A few days ago, I made the stupid mistake of watching a zombie movie. In my defense, I didn’t do it because of a misguided expectation that I would really enjoy said movie or because I had any interest in observing images of gory dead people. I watched it out of an intellectual curiosity about what it is in zombie movies that appeals to popular culture. As I mentioned in a blog post that I wrote about a month ago, the fear of zombies is basically an extrapolation of the fear of loss of intelligence. I could imagine the possibility of a very interesting, intellectual, and well-scripted zombie movie that plays off of this fear rather than being a series of disturbing images. Unfortunately, the particular movie that I watched barely acknowledged this aspect of zombies and instead relied upon creepy background music, gory special effects, and the characters’ extreme emotions to make the movie scary. I didn’t find the movie to be thought-provoking in any way, just disturbing on a very superficial level.

One specific way that I can elaborate on this is to point out that there were several instances in which a zombie’s hand would suddenly smash through a window and startle both the main character and me. This seemed to be the director’s strategy for evoking fear in the viewer. The feeling of being startled is, in my opinion, the least cognitive and most superficial kind of fear. An equally effective but much more tasteful way of eliciting the same response from the audience would perhaps be a scene in which the camera slowly pans across a room that at first appears to be empty and silent, but then the viewer sees a humanoid figure, partially concealed or maybe translucent, just standing there silently and creepily. I would consider that to be a pretty scary scene.

Maybe I shouldn’t really be analyzing horror movie techniques in the first place, since I’m not a fan of the genre and actually have only seen a couple movies that could be classified as horror movies, none of which I have particularly enjoyed. On the other hand, I do enjoy reading ghost stories, and I used to write a lot of ghost stories, too. I frequently have nightmares which make very good material for scary short stories. I also discovered several years ago that writing scary stories makes me less likely to have disturbing dreams; it’s as if I use up the ideas before I have a chance to dream them. Anyway, the point is that I have figured out what makes a ghost story scary and memorable, and the key is that it has to be about more than death and disgusting images. It has to rely upon ideas rather than images to evoke fear.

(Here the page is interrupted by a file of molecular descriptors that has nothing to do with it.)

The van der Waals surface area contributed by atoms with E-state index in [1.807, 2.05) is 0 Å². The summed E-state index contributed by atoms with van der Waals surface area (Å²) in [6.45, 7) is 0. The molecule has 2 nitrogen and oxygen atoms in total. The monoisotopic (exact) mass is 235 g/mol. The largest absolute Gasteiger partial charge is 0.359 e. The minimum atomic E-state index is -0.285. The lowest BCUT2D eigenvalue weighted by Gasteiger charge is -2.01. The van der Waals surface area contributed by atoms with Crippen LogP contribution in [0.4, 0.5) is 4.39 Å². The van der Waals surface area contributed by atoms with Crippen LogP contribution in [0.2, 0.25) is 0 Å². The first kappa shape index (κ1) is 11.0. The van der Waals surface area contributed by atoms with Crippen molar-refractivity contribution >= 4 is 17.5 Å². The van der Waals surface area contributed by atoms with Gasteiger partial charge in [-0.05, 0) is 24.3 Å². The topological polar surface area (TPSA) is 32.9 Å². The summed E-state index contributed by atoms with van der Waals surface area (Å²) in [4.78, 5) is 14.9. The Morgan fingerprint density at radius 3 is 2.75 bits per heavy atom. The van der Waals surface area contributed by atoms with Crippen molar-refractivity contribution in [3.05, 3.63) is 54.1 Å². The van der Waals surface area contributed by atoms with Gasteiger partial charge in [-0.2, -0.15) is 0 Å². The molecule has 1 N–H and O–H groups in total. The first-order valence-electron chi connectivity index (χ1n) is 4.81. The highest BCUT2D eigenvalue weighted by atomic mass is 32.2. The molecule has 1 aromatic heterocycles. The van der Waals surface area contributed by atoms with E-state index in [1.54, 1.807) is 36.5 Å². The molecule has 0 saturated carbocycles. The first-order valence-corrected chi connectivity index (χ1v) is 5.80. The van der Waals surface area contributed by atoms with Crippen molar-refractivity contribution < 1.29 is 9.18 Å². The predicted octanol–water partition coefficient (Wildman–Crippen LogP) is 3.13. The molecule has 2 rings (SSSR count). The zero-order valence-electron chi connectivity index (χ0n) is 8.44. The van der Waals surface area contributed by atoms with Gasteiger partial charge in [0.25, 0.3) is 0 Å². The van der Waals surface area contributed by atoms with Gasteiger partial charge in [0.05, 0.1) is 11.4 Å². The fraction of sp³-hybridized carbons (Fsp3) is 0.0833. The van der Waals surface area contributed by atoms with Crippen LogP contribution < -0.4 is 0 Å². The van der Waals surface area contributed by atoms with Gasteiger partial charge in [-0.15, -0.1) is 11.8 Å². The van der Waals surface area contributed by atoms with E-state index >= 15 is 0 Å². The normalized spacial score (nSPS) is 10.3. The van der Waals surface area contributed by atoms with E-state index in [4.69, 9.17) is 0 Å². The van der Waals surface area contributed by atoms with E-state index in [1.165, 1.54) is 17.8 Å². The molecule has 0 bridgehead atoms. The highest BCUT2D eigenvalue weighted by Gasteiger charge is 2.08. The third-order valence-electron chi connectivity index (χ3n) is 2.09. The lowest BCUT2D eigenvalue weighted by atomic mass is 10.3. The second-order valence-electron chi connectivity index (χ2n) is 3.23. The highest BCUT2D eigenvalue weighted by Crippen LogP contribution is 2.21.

There are certain ideas that people naturally find creepy. One of them is the idea of death, which is what every zombie or ghost story uses, but that’s so straight-forward and so basic that it doesn’t make for a good story in and of itself. Another is things that seem human, but aren’t, particularly if they are messed up in some way. A distorted reflection in a mirror, a doll with a crack across its face, a disembodied voice, a mysterious shadow that looks like a person’s face… Even if some of those things don’t seem scary without a creepy context, if you stick them in a ghost story, they’re very scary. The plot of good ghost stories frequently center around a certain inanimate object such as a mirror or a doll that works towards that effect.

Staircases are another creepy image, although that might be my personal opinion rather than a universal fact. I personally have a kind of phobia of staircases which probably comes from the fact that they often appear in my scary dreams, but I think there’s a specific reason for that. To my overly analytic and metaphoric mind, going up or down a staircase stands for changing something. You are going someplace different from where you already are, you can’t actually see where you’re going before you get there, and if something goes wrong in the transition, you fall down and get hurt. Stairs work well for ghost stories if you think of them as a metaphor for the difference between life and death. In fact, in fiction, the difference between life and death can be metaphorical for the fact that, in real life, things change and are disturbingly unpredictable.  I remember one time when I was trying to make metaphors from a song that involved death, and my family laughed at me and said that death is never a metaphor. I beg to differ rather emphatically; I think that in art and literature, death can be a metaphor for things that are a little less specific. Otherwise, why would anyone ever want to read a ghost story or watch a zombie movie? Horror movies would be better if they made use of these kinds of ideas and metaphors.